A survivor, Elie Wiesel, has written: “Novelists made free use of the [the Holocaust] in their work…In so doing they cheapened [it], drained it of its substance. The Holocaust was now a hot topic, fashionable, guaranteed to gain attention and to achieve instant success…” I do not know how ultimately valid any of this is, but I am aware of the risk.I do think that Wiesel’s point is valid and I don’t think Styron’s/Stingo’s recognition of the risk is enough to shield Sophie’s Choice from that particular criticism. In fact, I don’t think that novelization of Holocaust experiences automatically cheapens them, but I do think that Styron’s novelization of it does. I think part of Styron’s goal is to address the cosmic inequity of life as Stingo relates the cheerful banality of his own life to that of Sophie. On the day Sophie entered Auschwitz and “fell into the slow hands of the living damnation” Stingo was enjoying a beautiful day in Raleigh where he was gorging himself on bananas. The contrasts are effective, but that, and the thoughtful comparison of the Holocaust and the American South were not enough to keep the day-to-day musings of a horny 22-year old virgin from cheapening Sophie’s story.
Even setting aside the issue of the Holocaust I was somewhat put out by Styron’s focus on Stingo’s libido. I object not for reasons of prudery, but because it just came across as the musings of one of those late middle-age white male writers who seem to think that graphic sex is somehow edgy or shocking. A male writer’s pornographic fantasy trying to masquerade as something symbolic or profound.
Sophie’s Choice is number 96 on the Modern Library’s Top 100 list. I generally don’t make comments about whether or not a particular book should or shouldn’t be on that list. And I won’t do so now, but I was struck by one rather interesting reoccurring aspect of Styron’s novel. Stingo, struggling young writer that he is, mentions many books and authors throughout the narrative and I was struck by how many of them are on the Modern Library list. It got to the point where it seemed like the panel that chose the Top 100 might have used Styron’s novel to create the list. Styron mentions 17 by name and refers to an additional four by mentioning their Top 100 listed novel. Including Styron’s own place on the list, 22 authors—almost a third of the 77 authors on the list—are mentioned in Sophie’s Choice. The Top 100 list is a pretty conventional list of reputedly canonical books so it doesn’t come as too much of a surprise that Styron’s hero’s world of venerated authors is equally conventional. What is kind of amusing is that in the last third of a century of great books that Styron managed to write something that earned him a spot in the pantheon of great writers he so admired. It was almost as if invoking the names of so many “greats” assured him his place on the list.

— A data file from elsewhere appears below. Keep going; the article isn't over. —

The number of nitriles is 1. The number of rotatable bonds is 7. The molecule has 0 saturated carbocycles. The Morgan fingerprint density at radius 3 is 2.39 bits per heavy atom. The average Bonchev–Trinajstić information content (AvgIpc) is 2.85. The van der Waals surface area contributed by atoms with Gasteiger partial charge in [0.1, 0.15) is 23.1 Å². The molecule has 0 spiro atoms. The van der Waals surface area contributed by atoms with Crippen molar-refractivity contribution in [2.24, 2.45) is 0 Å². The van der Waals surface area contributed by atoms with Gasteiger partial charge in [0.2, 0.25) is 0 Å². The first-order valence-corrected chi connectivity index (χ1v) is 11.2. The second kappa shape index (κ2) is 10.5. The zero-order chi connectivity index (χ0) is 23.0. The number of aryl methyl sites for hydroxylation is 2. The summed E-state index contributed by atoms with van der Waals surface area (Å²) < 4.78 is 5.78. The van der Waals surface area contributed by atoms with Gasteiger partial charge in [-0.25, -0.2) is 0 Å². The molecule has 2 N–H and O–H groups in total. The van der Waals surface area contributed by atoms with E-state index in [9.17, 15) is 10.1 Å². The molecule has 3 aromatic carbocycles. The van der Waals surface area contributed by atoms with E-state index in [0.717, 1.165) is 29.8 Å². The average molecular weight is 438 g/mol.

Despite my challenges with various aspects of this novel (only a few of which are mentioned here), I am glad that I read it and I hope my review doesn’t dissuade anyone from picking it up. It is definitely worth your time, no matter what you ultimately end up thinking of it.